3) This would clearly not work with seat reservations (not that you'd need one off peak) as online booking doesn't allow you to break the journey down and do reservations for particular segments of trips that would usually be covered by one direct train.

Even if you could reserve on trains to Letchworth, why would you want to?

If RM67 is so unfamiliar with how our railway system works as to struggle with what tickets are called, he or she really ought to limit advice to topics he or she knows something about.
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Old Nov 3rd, 2014, 07:14 AM
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PS:

I'm surprised thursdaysd is surprised at garden city tourism. I spent a slug of my life working in Welwyn GC, where we had a fair amount of environmental sightseers - although it's far less photogenic than Letchworth, and we were acutely conscious of some quality of life problems the concept was creating.

A number of colleagues were distressed they'd deliberately moved to WGC "for the sake of the kiddies" - who a decade or so later were misbehaving because Ebenezer Howard really hadn't anticipated what would amuse late 20th century teenagers.
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Old Nov 3rd, 2014, 10:25 AM
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My husband was born in Letchworth and lived there for around 25 years, including taking the train to Cambridge daily for classes at what is now Anglia and Ruskin University. I found the parkway system and the planned housing estates interesting.
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Old Nov 3rd, 2014, 10:31 AM
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Thanks for all the advice I'll definitely have a look at that website and decide which tickets to get.

In regards to why we're going to Letchworth - my grandma was born there and her family ran the first tea rooms back in the day before coming to New Zealand so my mum and I really want to go and check it out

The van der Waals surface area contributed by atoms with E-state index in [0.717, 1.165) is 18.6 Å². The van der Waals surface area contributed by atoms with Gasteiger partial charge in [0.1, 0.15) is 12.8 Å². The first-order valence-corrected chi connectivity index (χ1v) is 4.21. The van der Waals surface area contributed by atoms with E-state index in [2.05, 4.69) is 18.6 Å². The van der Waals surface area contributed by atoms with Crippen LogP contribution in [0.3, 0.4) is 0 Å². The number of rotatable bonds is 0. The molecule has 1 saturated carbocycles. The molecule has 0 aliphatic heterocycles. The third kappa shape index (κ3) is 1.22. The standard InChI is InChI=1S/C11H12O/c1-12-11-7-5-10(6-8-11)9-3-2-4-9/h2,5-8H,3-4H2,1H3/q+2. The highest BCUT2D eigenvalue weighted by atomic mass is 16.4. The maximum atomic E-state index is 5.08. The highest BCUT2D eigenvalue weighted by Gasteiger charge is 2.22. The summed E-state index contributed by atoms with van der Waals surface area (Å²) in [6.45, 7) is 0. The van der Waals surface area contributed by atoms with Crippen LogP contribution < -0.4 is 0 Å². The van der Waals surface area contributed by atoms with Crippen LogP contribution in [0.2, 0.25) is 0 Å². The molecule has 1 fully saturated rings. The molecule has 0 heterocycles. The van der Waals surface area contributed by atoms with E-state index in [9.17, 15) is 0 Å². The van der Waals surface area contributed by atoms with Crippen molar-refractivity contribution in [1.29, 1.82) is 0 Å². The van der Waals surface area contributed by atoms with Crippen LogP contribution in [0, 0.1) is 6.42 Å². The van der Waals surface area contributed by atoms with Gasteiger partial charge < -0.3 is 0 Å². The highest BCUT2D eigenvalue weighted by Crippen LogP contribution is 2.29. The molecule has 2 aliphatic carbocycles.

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Old Nov 3rd, 2014, 11:49 AM
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cassie,

I'm sure my husband, his sister or brother or his mother (sadly gone) might have known your grandmother. Do you want to provide any details?

Thanks.
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Old Nov 3rd, 2014, 12:14 PM
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How interesting to find other people from Letchworth! My mother's father ran the first Co-op, and my father and his father both worked for the Garden City Press. But I left a looong time ago.
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Old Nov 3rd, 2014, 12:32 PM
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This is interesting! Cathinjoetown - my Grandma was born around 1909, family name was Jackson but she left for New Zealand with her family around 1920 ish.
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Old Nov 3rd, 2014, 12:49 PM
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'Even if you could reserve on trains to Letchworth, why would you want to?'

Jesus wept you are tedious. If you'd bothered to read my post properly instead of falling over yourself to disagree you'd have noticed that I said a reservation is not necessary on such a short journey (and yes, I know not something you can even do on most commuter routes).

No, I am not remotely qualified to comment on this only having gone to school by train for my entire childhood, used rail transport for every job I've worked in at some point, living in the area specifically mentioned in this post and using public transport in and around London, Cambridge and the home counties currently on pretty much a weekly basis.

Clearly your sporadic trips from the other side of the country into civilisation for your anger management classes or to give poor old missus F a break trump all that. I am truly sorry for having the audacity to dare comment on a post you had already scent-marked as your own.
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Old Nov 3rd, 2014, 12:52 PM
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Oh and Anytime tickets are not the same as pre-booked off-peak fares - anytime are fully flexible and cost more. I doubt this will stop anyone you've cowed into submission profoundly thanking you for your misinformation though.